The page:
Under friendly fire: An experiment on partisan press, fragmented opposition and voting behavior

Sandra Botero, Rodrigo Castro, Laura Gamboa, David W. Nickersone, Nara Pavãod

Resultado de la investigación: Contribución a RevistaArtículo

Resumen

Statements in which a one-sided partisan media source criticizes a politician aligned with it—friendly fire—are particularly persuasive. This literature assumes a
bipartisan context. We argue that when there is a dominant party on one side of the political spectrum with a strong link with a media outlet, voters treat attacks
against a co-partisan candidate as friendly fire. But when there is a fragmented opposition, we expect that the strength of the signal conveyed by the friendly fire is
diminished. Based on a survey experiment conducted in Argentina, we find the fragmented nature of the opposition changes the dynamic of friendly fire. Only
partisan and sophisticated opposition voters treat attacks on opposition candidates as friendly fire. These voters are better able to overcome the lack of clear partisan
link with the opposition newspaper and punish their co-partisan candidate.
Idioma originalEnglish
Páginas (desde-hasta)100
Número de páginas121
PublicaciónElectoral Studies
Volumen60
DOI
EstadoPublished - ago 2019

Citar esto

Botero, Sandra ; Castro, Rodrigo ; Gamboa, Laura ; Nickersone, David W. ; Pavãod, Nara . / Under friendly fire: An experiment on partisan press, fragmented opposition and voting behavior. En: Electoral Studies. 2019 ; Vol. 60. pp. 100.
@article{deb09efd139d43efa7d56a21a5b2d0ec,
title = "Under friendly fire: An experiment on partisan press, fragmented opposition and voting behavior",
abstract = "Statements in which a one-sided partisan media source criticizes a politician aligned with it—friendly fire—are particularly persuasive. This literature assumes abipartisan context. We argue that when there is a dominant party on one side of the political spectrum with a strong link with a media outlet, voters treat attacksagainst a co-partisan candidate as friendly fire. But when there is a fragmented opposition, we expect that the strength of the signal conveyed by the friendly fire isdiminished. Based on a survey experiment conducted in Argentina, we find the fragmented nature of the opposition changes the dynamic of friendly fire. Onlypartisan and sophisticated opposition voters treat attacks on opposition candidates as friendly fire. These voters are better able to overcome the lack of clear partisanlink with the opposition newspaper and punish their co-partisan candidate.",
author = "Sandra Botero and Rodrigo Castro and Laura Gamboa and Nickersone, {David W.} and Nara Pav{\~a}od",
year = "2019",
month = "8",
doi = "https://doi.org/10.1016/j.electstud.2019.04.008",
language = "Ingl{\'e}s",
volume = "60",
pages = "100",
journal = "Electoral Studies",
issn = "0261-3794",
publisher = "Elsevier BV",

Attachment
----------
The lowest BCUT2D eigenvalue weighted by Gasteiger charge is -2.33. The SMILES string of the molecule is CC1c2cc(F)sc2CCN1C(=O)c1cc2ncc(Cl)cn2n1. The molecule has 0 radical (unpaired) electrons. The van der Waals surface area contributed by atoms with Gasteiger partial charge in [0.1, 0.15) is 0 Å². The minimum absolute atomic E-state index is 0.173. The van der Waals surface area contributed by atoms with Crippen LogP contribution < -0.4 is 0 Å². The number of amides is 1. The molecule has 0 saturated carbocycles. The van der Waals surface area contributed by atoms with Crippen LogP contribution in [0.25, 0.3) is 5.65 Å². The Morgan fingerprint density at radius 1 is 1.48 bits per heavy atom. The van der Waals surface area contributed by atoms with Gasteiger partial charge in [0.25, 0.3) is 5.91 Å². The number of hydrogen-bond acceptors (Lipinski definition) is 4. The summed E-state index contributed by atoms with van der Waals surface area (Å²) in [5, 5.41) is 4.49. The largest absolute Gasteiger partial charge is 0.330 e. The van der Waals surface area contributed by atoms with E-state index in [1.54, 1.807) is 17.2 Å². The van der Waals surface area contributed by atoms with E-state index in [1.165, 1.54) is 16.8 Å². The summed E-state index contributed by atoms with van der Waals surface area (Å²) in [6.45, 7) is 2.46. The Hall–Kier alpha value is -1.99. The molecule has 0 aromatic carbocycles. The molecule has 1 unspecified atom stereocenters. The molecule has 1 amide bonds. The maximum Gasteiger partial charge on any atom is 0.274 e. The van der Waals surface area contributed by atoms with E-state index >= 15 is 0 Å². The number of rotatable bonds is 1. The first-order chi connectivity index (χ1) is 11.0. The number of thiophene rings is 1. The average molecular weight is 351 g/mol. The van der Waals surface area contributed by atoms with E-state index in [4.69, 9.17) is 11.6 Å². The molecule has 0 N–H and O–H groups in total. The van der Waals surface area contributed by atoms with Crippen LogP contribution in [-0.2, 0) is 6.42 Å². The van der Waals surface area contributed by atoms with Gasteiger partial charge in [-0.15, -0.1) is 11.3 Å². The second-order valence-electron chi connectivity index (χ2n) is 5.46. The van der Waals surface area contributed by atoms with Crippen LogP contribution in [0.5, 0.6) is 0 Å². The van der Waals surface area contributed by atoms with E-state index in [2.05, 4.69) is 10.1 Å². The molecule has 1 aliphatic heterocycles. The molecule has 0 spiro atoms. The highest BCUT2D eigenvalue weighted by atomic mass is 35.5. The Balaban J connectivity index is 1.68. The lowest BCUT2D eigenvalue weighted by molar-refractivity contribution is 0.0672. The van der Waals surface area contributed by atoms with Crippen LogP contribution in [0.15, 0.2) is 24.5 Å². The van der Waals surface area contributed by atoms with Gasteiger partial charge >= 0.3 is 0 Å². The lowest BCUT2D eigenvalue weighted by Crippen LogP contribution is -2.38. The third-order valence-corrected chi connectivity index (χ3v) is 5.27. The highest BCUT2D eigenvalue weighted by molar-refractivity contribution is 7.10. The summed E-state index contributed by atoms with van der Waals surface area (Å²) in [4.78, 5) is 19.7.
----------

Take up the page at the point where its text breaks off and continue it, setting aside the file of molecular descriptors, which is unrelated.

}

Under friendly fire: An experiment on partisan press, fragmented opposition and voting behavior. / Botero, Sandra; Castro, Rodrigo; Gamboa, Laura ; Nickersone, David W. ; Pavãod, Nara .

En: Electoral Studies, Vol. 60, 08.2019, p. 100.

Resultado de la investigación: Contribución a RevistaArtículo

TY - JOUR

T1 - Under friendly fire: An experiment on partisan press, fragmented opposition and voting behavior

AU - Botero, Sandra

AU - Castro, Rodrigo

AU - Gamboa, Laura

AU - Nickersone, David W.

AU - Pavãod, Nara

PY - 2019/8

Y1 - 2019/8

N2 - Statements in which a one-sided partisan media source criticizes a politician aligned with it—friendly fire—are particularly persuasive. This literature assumes abipartisan context. We argue that when there is a dominant party on one side of the political spectrum with a strong link with a media outlet, voters treat attacksagainst a co-partisan candidate as friendly fire. But when there is a fragmented opposition, we expect that the strength of the signal conveyed by the friendly fire isdiminished. Based on a survey experiment conducted in Argentina, we find the fragmented nature of the opposition changes the dynamic of friendly fire. Onlypartisan and sophisticated opposition voters treat attacks on opposition candidates as friendly fire. These voters are better able to overcome the lack of clear partisanlink with the opposition newspaper and punish their co-partisan candidate.

AB - Statements in which a one-sided partisan media source criticizes a politician aligned with it—friendly fire—are particularly persuasive. This literature assumes abipartisan context. We argue that when there is a dominant party on one side of the political spectrum with a strong link with a media outlet, voters treat attacksagainst a co-partisan candidate as friendly fire. But when there is a fragmented opposition, we expect that the strength of the signal conveyed by the friendly fire isdiminished. Based on a survey experiment conducted in Argentina, we find the fragmented nature of the opposition changes the dynamic of friendly fire. Onlypartisan and sophisticated opposition voters treat attacks on opposition candidates as friendly fire. These voters are better able to overcome the lack of clear partisanlink with the opposition newspaper and punish their co-partisan candidate.

UR - https://www.sciencedirect.com/science/article/pii/S0261379418304724?via%3Dihub

U2 - https://doi.org/10.1016/j.electstud.2019.04.008

DO - https://doi.org/10.1016/j.electstud.2019.04.008

M3 - Artículo

VL - 60

SP - 100

JO - Electoral Studies

JF - Electoral Studies

SN - 0261-3794

ER -